Against Euclidianism

In a live talk, Michael Huemer describes a regrettable detour in the history of philosophy:

Something unfortunate happened early in the history of philosophy, which is: Philosophers discovered Euclid’s Elements which is this wonderful mathematics book, wonderful book of geometry. People used to have to study it in school in their geometry classes.

It starts with these geometrical axioms and then proves all these geometrical theorems. And it’s very convincing. There are all these things are very convincingly proved, and interesting claims as well that are not obvious before they’re proved.

And philosophers looked at it and said okay so that’s how all human knowledge should be. And then they start thinking that philosophy should be that way and so we’re going to lay down the philosophical axioms and so here are the axioms of ethics, okay?

Well, to burst the philosophers’ bubble, most of human knowledge does not work like Euclid’s Elements. Even geometry doesn’t work like Euclid’s Elements. What actually happened was Euclid’s Elements came thousands of the years after the beginning of geometry.

Geometry started with a series out much more concrete formulas for calculating areas and volumes and perimeters which were mostly empirically derived, or they were guesses are, or things that sort of seemed intuitively right to people.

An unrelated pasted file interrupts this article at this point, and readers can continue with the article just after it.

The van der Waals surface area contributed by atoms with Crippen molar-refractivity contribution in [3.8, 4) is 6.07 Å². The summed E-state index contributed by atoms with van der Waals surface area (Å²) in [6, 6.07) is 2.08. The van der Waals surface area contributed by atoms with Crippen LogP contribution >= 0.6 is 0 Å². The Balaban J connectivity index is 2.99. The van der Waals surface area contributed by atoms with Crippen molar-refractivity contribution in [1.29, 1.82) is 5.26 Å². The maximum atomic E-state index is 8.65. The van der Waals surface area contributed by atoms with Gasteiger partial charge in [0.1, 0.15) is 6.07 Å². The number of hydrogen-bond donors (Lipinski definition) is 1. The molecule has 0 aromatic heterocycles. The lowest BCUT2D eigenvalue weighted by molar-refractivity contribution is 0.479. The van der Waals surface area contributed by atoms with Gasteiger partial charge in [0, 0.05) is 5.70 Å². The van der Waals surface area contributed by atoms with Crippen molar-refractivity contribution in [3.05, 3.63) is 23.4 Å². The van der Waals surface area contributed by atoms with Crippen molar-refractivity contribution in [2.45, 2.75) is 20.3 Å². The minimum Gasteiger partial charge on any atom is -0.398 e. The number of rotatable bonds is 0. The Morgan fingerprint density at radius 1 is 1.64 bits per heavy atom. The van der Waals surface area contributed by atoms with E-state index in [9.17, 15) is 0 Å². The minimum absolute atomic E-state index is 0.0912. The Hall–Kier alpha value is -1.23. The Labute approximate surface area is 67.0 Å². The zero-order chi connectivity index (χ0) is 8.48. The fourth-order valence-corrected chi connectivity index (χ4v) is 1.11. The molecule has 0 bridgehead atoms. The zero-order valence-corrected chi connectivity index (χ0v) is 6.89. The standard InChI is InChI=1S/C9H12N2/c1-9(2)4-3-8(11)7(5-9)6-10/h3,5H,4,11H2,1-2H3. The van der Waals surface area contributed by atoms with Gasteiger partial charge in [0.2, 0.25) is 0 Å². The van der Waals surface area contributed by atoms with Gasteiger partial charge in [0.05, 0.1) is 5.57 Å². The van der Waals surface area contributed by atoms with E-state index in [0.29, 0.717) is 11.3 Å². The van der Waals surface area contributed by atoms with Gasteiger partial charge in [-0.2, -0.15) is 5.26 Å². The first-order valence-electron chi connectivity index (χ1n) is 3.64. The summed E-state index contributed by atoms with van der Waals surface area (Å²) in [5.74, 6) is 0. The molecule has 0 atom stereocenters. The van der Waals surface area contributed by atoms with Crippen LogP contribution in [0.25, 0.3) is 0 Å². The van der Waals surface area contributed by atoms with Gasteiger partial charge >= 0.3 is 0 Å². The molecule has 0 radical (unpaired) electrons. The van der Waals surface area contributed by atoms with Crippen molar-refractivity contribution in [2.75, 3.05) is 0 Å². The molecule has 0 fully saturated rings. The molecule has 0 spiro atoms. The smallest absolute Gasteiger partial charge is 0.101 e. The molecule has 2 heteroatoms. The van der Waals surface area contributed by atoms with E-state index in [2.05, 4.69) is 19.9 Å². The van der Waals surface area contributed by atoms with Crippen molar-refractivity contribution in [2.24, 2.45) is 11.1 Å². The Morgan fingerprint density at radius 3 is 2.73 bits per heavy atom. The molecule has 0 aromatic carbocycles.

It started in ancient Egypt. It was mostly for surveying reasons that people needed geometry, they needed to know how much land somebody had.

It was thousands of years after the beginning of geometry that Euclid came along and, having seen all of these little formulas and these little geometrical discoveries, then he tried to systematize it.

Geometry did not start by somebody saying “Well, let’s see , you know, a point is something that has no parts, is indivisible and any two points have a straight line between them…” It started out with all these little formulas and then somebody tried to systematize it.

So now in moral philosophy we are not yet at the stage of somebody being able to write down the axioms, we’re still at the stage of collecting the little formulas. And if somebody tries to set down the axioms before you’ve done sufficient work, before thinking enough about more concrete propositions they are almost certainly going to get it wrong.

– transcribed from Huemer’s talk on his common sense defense of libertarianism.

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